Geiss O, Giannopoulos G, Tirendi S, Barrero-Moreno J, Larsen BR, Kotzias D (2011) The AIRMEX study—VOC measurements in public buildings and schools/kindergartens in eleven European cities: statistical analysis of the data. Atmos Environ 45(22):3676–3684
Goldsmith MR, Grulke CM, Brooks RD, Transue TR, Tan YM, Frame A, Egeghy PP, Edwards R, Chang DT, Tornero-Velez R, Isaacs K, Wang A, Johnson J, Holm K, Reich M, Mitchell J, Vallero D, Phillips L, Phillips M, Wambaugh JF, Judson RS, Buckley TJ, Dary CC (2014) Development of a consumer product ingredient database for chemical exposure screening and prioritization. Food Chem Toxicol 65:269–279
GoodGuide (2014) GoodGuide consumer products reviews and ratings, http://www.goodguide.com
Green Seal (2014) Product certification standards, http://www.greenseal.org
Jo W-K, Lee J-H, Kim M-K (2008) Head-space, small-chamber and in-vehicle tests for volatile organic compounds (VOCs) emitted from air fresheners for the Korean market. Chemosphere 70:1827–1834
Kwon K-D, Jo W-K, Lim H-J, Jeong W-S (2007) Characterization of emissions composition for selected household products available in Korea. J Hazard Mater 148:192–198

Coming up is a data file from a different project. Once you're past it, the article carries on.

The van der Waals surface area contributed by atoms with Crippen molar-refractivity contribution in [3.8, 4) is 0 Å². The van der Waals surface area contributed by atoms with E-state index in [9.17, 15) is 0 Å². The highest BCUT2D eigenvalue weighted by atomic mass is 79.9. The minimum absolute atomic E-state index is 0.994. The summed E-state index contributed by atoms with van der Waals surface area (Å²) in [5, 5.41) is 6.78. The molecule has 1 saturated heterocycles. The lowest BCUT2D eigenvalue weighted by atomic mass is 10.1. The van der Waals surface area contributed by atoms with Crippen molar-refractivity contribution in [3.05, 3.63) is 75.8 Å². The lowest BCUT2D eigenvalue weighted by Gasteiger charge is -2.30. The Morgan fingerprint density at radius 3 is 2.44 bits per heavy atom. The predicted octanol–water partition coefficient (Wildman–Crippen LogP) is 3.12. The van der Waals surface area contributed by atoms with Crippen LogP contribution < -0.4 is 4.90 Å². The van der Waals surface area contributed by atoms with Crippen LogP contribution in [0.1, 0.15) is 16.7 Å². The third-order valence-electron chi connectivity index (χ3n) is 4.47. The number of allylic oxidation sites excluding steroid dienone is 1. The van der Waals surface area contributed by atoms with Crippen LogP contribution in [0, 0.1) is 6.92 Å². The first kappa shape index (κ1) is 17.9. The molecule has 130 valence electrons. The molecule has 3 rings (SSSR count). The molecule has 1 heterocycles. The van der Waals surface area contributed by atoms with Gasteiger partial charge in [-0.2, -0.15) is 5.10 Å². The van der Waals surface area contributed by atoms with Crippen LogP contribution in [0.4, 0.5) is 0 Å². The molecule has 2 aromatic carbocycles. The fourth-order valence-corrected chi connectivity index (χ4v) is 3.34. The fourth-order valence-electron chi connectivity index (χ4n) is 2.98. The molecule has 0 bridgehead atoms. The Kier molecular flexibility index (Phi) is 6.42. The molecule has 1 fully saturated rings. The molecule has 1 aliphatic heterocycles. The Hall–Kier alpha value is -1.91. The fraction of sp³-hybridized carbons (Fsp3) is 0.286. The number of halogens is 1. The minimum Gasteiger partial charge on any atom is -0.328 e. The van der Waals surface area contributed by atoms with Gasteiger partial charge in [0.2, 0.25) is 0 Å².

Maisey SJ, Saunders SM, West N, Franklin PJ (2013) An extended baseline examination of indoor VOCs in a city of low ambient pollution: Perth, Western Australia. Atmos Environ 81:546–553
Mitchell J, Arnot JA, Jolliet O, Georgopoulos PG, Isukapalli S, Dasgupta S, Pandian M, Wambaugh J, Egeghy P, Cohen Hubal EA, Vallero DA (2013) Comparison of modeling approaches to prioritize chemicals based on estimates of exposure and exposure potential. Sci Total Environ 458–460:555–567
Nazaroff WW, Weschler CJ (2004) Cleaning products and air fresheners: exposure to primary and secondary air pollutants. Atmos Environ 38(18):2841–2865
Rastogi SC, Heydorn S, Johansen JD, Basketter DA (2001) Fragrance chemicals in domestic and occupational products. Contact Dermatitis 45(4):221–225
Rossignol S, Rio C, Ustache A, Fable S, Nicolle J, Même A, D’Anna B, Nicolas M, Leoz E, Chiappini L (2013) The use of a housecleaning product in an indoor environment leading to oxygenated polar compounds and SOA formation: gas and particulate phase chemical characterization. Atmos Environ 75:196–205
Sack TM, Steele DH, Hammerstrom K, Remmers J (1992) A survey of household products for volatile organic compounds. Atmos Environ 26A(6):1063–1070
Sarigiannis DA, Karakitsios SP, Gotti A, Liakos IL, Katsoyiannis A (2011) Exposure to major volatile organic compounds and carbonyls in European indoor environments and associated health risk. Environ Int 37(4):743–765